August Round-up

I read 5 books in August, 1 non-fiction, the rest fiction. 3 were on the Kindle, and 2 were print.

The Last Nude by Ellis Avery. Let’s just state for the record, that most “lesbian” novels are crappy. Just… not good. Avery wrote one of my favorite lesbian novels ever – The Teahouse Fire (which I wouldn’t even call a lesbian novel, so much as a novel with lesbians in it). The Last Nude is just as good, but totally different – instead of being set in Japan during the late 1800s, this one is set in Paris, during the period between World War I and World War II and features the very real painter, Tamara de Lempicka. It was an enjoyable read. I like Avery’s writing, and am interested to go back and read her first book, The Smoke Week, about New York in the week after 9/11.

The Sunday Philosophy Club by Alexander McCall Smith. Alexander McCall Smith is an incredibly prolific and popular writer, and I think I’m ready to declare that the only series of his that I really like is the 44 Scotland Street series. I think I don’t really like his “mysteries”, which don’t really seem too mysterious to me, but I do enjoy his quirky characters and the sense of place in his novels.

Fire by Kristin Cashore. This is the “companion” to Graceling which I read and loved back in June. It took me longer to get into this book, but in the end, I loved it just as much. Apparently YA Fantasy novels and I get along well. In this book, Fire is a “monster” human with special powers to affect the minds of people and beasts. There is a third (and final) book in the trilogy that I just got from the library, so I’m looking forward to rounding on the trilogy.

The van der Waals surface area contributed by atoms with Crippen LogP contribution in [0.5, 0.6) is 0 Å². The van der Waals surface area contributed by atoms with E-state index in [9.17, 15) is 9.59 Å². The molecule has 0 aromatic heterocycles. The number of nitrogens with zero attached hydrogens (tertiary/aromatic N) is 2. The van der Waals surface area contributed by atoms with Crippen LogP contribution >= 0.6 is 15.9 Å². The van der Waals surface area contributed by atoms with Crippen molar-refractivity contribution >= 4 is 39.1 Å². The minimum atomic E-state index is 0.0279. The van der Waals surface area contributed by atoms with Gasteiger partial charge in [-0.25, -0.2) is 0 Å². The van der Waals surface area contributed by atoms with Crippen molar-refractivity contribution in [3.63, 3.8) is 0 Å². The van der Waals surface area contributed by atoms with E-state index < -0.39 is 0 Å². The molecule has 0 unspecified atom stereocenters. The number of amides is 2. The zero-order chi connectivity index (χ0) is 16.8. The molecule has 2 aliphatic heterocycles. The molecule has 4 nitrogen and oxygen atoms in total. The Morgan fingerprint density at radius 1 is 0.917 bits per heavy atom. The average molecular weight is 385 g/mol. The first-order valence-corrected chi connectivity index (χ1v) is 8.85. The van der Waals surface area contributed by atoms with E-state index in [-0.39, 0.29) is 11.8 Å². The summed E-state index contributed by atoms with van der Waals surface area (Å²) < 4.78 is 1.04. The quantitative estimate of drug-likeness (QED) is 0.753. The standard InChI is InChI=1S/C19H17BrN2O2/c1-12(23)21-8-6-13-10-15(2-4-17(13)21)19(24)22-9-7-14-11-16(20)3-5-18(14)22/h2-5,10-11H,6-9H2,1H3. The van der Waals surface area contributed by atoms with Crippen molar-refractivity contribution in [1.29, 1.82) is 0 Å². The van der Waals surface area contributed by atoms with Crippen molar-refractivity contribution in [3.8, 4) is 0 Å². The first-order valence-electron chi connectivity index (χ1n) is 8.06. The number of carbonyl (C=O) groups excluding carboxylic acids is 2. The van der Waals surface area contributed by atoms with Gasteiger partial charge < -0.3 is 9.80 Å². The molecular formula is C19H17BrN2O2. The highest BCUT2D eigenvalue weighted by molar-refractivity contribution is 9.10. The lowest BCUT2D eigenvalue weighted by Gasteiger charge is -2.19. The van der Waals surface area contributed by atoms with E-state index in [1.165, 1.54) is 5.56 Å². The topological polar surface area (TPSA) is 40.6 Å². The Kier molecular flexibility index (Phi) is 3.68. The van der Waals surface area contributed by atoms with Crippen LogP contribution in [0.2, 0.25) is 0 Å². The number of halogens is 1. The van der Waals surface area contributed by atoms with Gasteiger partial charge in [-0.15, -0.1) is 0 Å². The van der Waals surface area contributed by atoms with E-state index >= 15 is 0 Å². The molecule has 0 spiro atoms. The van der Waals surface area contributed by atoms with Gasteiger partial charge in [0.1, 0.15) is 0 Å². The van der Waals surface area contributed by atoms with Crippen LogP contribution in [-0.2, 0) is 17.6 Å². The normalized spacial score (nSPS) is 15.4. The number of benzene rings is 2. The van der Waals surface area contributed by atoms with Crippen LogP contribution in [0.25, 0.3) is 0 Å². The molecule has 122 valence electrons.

Dear Enemy by Jean Webster. This is the sequel to Daddy-Long-Legs, which is a book that I LOVED as a kid. It’s always a risk going back and rereading classics you loved or books from authors you loved, because there is the chance that there are going to be things that make you uncomfortable. In this case, the way Webster wrote about “feeble-mindedness” made me a little twitchy, but overall I enjoyed the book and was happy to discover the sequel. (If you have a Kindle or Kindle app, this book is available as a FREE Kindle book. Yay, free!)

Running with the Kenyans: Passion, Adventure, and the Secrets of the Fastest People on Earth by Adharanand Finn. I got this book through Library Thing’s Early Reviewers program and I enjoyed it much more than I thought I would. I thought the premise was interesting, but I’m not a runner and running sounds so utterly unappealing to me. Finn made me see why someone might want to run and also gave a good glimpse into a particular segment of a particular society (runners in Kenya) that I didn’t really know anything about – and his descriptions of Kenya made the landscape sound appealing and beautiful (something I hadn’t thought about Kenya before). I picked this up during the Olympics, after watching the Men’s 800 meter race, won by Kenyan David Rudisha. This made the book that much more engaging to me, especially since Finn trains in the Kenyan town of Iten, where David Rudisha is also training. If you like “triumph of the wills” type stories, I think you will enjoy this one (even if you don’t like running!)